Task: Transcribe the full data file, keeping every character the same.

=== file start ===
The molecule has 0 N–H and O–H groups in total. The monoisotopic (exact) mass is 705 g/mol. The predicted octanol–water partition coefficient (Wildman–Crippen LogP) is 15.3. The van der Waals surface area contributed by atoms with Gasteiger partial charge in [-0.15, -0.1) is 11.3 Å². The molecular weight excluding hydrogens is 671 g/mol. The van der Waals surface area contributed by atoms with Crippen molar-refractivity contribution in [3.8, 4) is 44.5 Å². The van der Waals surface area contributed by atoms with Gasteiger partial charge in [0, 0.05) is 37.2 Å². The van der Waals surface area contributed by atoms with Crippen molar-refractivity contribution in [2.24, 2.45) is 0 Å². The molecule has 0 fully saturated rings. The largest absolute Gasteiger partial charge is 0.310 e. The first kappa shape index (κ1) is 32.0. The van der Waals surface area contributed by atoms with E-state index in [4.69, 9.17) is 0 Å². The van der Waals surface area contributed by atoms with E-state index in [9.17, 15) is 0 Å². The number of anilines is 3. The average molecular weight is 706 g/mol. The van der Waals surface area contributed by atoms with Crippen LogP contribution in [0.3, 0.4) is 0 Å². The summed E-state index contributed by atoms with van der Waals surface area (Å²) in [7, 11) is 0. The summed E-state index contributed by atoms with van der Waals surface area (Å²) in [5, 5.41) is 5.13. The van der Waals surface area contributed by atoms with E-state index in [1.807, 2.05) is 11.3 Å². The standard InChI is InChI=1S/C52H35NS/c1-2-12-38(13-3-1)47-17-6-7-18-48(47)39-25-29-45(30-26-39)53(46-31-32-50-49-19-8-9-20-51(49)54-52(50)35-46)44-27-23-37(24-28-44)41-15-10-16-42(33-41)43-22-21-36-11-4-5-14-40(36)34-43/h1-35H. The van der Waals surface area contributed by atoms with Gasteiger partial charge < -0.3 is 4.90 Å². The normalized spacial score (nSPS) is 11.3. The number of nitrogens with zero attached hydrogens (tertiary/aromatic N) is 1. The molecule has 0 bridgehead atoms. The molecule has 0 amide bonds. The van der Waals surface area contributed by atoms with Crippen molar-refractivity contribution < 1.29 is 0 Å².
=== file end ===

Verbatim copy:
The molecule has 0 N–H and O–H groups in total. The monoisotopic (exact) mass is 705 g/mol. The predicted octanol–water partition coefficient (Wildman–Crippen LogP) is 15.3. The van der Waals surface area contributed by atoms with Gasteiger partial charge in [-0.15, -0.1) is 11.3 Å². The molecular weight excluding hydrogens is 671 g/mol. The van der Waals surface area contributed by atoms with Crippen molar-refractivity contribution in [3.8, 4) is 44.5 Å². The van der Waals surface area contributed by atoms with Gasteiger partial charge in [0, 0.05) is 37.2 Å². The van der Waals surface area contributed by atoms with Crippen molar-refractivity contribution in [2.24, 2.45) is 0 Å². The molecule has 0 fully saturated rings. The largest absolute Gasteiger partial charge is 0.310 e. The first kappa shape index (κ1) is 32.0. The van der Waals surface area contributed by atoms with E-state index in [4.69, 9.17) is 0 Å². The van der Waals surface area contributed by atoms with E-state index in [9.17, 15) is 0 Å². The number of anilines is 3. The average molecular weight is 706 g/mol. The van der Waals surface area contributed by atoms with Crippen LogP contribution in [0.3, 0.4) is 0 Å². The summed E-state index contributed by atoms with van der Waals surface area (Å²) in [7, 11) is 0. The summed E-state index contributed by atoms with van der Waals surface area (Å²) in [5, 5.41) is 5.13. The van der Waals surface area contributed by atoms with E-state index in [1.807, 2.05) is 11.3 Å². The standard InChI is InChI=1S/C52H35NS/c1-2-12-38(13-3-1)47-17-6-7-18-48(47)39-25-29-45(30-26-39)53(46-31-32-50-49-19-8-9-20-51(49)54-52(50)35-46)44-27-23-37(24-28-44)41-15-10-16-42(33-41)43-22-21-36-11-4-5-14-40(36)34-43/h1-35H. The van der Waals surface area contributed by atoms with Gasteiger partial charge < -0.3 is 4.90 Å². The normalized spacial score (nSPS) is 11.3. The number of nitrogens with zero attached hydrogens (tertiary/aromatic N) is 1. The molecule has 0 bridgehead atoms. The molecule has 0 amide bonds. The van der Waals surface area contributed by atoms with Crippen molar-refractivity contribution < 1.29 is 0 Å².